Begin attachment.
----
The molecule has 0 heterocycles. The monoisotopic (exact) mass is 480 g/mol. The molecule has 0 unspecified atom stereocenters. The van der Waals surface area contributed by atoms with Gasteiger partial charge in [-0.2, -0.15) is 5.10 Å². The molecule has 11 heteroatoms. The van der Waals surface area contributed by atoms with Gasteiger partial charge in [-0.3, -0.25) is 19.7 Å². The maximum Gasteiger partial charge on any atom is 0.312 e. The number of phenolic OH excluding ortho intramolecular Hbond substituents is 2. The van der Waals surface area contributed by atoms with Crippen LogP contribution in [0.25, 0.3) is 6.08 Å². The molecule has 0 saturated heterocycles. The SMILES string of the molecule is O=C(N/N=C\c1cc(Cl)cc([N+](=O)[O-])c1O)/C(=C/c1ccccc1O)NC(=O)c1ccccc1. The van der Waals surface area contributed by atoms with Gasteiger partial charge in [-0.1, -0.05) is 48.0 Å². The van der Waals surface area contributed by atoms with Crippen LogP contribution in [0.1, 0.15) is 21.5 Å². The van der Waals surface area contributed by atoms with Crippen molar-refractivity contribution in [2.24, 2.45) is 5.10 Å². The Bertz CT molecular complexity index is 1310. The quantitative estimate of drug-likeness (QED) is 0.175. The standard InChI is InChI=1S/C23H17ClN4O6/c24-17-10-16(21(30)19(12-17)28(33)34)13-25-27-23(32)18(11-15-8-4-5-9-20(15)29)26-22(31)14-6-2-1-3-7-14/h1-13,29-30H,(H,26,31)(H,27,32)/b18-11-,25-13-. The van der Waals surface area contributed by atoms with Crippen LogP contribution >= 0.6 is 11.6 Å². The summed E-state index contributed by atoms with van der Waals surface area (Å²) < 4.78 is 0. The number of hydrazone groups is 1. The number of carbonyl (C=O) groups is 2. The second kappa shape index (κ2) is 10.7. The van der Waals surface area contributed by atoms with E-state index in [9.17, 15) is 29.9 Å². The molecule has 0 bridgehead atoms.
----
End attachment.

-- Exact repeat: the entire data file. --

The molecule has 0 heterocycles. The monoisotopic (exact) mass is 480 g/mol. The molecule has 0 unspecified atom stereocenters. The van der Waals surface area contributed by atoms with Gasteiger partial charge in [-0.2, -0.15) is 5.10 Å². The molecule has 11 heteroatoms. The van der Waals surface area contributed by atoms with Gasteiger partial charge in [-0.3, -0.25) is 19.7 Å². The maximum Gasteiger partial charge on any atom is 0.312 e. The number of phenolic OH excluding ortho intramolecular Hbond substituents is 2. The van der Waals surface area contributed by atoms with Crippen LogP contribution in [0.25, 0.3) is 6.08 Å². The molecule has 0 saturated heterocycles. The SMILES string of the molecule is O=C(N/N=C\c1cc(Cl)cc([N+](=O)[O-])c1O)/C(=C/c1ccccc1O)NC(=O)c1ccccc1. The van der Waals surface area contributed by atoms with Gasteiger partial charge in [-0.1, -0.05) is 48.0 Å². The van der Waals surface area contributed by atoms with Crippen LogP contribution in [0.1, 0.15) is 21.5 Å². The van der Waals surface area contributed by atoms with Crippen molar-refractivity contribution in [2.24, 2.45) is 5.10 Å². The Bertz CT molecular complexity index is 1310. The quantitative estimate of drug-likeness (QED) is 0.175. The standard InChI is InChI=1S/C23H17ClN4O6/c24-17-10-16(21(30)19(12-17)28(33)34)13-25-27-23(32)18(11-15-8-4-5-9-20(15)29)26-22(31)14-6-2-1-3-7-14/h1-13,29-30H,(H,26,31)(H,27,32)/b18-11-,25-13-. The van der Waals surface area contributed by atoms with Crippen LogP contribution >= 0.6 is 11.6 Å². The summed E-state index contributed by atoms with van der Waals surface area (Å²) < 4.78 is 0. The number of hydrazone groups is 1. The number of carbonyl (C=O) groups is 2. The second kappa shape index (κ2) is 10.7. The van der Waals surface area contributed by atoms with E-state index in [9.17, 15) is 29.9 Å². The molecule has 0 bridgehead atoms.